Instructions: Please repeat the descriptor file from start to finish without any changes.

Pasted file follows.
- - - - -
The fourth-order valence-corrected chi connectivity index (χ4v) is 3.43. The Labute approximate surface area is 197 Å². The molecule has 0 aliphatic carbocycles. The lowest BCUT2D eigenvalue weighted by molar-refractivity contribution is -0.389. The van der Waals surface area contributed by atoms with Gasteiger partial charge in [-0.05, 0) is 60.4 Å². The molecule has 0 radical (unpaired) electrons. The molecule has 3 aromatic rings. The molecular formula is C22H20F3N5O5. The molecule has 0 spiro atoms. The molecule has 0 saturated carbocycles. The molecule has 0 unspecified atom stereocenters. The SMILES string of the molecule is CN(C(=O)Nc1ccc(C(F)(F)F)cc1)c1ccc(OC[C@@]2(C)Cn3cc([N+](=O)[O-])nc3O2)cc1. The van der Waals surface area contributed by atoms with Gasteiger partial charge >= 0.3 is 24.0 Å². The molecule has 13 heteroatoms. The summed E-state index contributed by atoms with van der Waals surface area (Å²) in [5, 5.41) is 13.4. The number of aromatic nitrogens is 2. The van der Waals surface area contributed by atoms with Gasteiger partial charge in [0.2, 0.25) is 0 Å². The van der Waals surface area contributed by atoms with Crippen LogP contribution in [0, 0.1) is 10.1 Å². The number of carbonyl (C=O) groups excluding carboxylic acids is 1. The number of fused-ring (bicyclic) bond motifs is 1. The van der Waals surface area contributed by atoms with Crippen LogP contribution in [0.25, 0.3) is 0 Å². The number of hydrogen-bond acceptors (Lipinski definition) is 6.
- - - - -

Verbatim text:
The fourth-order valence-corrected chi connectivity index (χ4v) is 3.43. The Labute approximate surface area is 197 Å². The molecule has 0 aliphatic carbocycles. The lowest BCUT2D eigenvalue weighted by molar-refractivity contribution is -0.389. The van der Waals surface area contributed by atoms with Gasteiger partial charge in [-0.05, 0) is 60.4 Å². The molecule has 0 radical (unpaired) electrons. The molecule has 3 aromatic rings. The molecular formula is C22H20F3N5O5. The molecule has 0 spiro atoms. The molecule has 0 saturated carbocycles. The molecule has 0 unspecified atom stereocenters. The SMILES string of the molecule is CN(C(=O)Nc1ccc(C(F)(F)F)cc1)c1ccc(OC[C@@]2(C)Cn3cc([N+](=O)[O-])nc3O2)cc1. The van der Waals surface area contributed by atoms with Gasteiger partial charge >= 0.3 is 24.0 Å². The molecule has 13 heteroatoms. The summed E-state index contributed by atoms with van der Waals surface area (Å²) in [5, 5.41) is 13.4. The number of aromatic nitrogens is 2. The van der Waals surface area contributed by atoms with Gasteiger partial charge in [0.2, 0.25) is 0 Å². The van der Waals surface area contributed by atoms with Crippen LogP contribution in [0, 0.1) is 10.1 Å². The number of carbonyl (C=O) groups excluding carboxylic acids is 1. The number of fused-ring (bicyclic) bond motifs is 1. The van der Waals surface area contributed by atoms with Crippen LogP contribution in [0.25, 0.3) is 0 Å². The number of hydrogen-bond acceptors (Lipinski definition) is 6.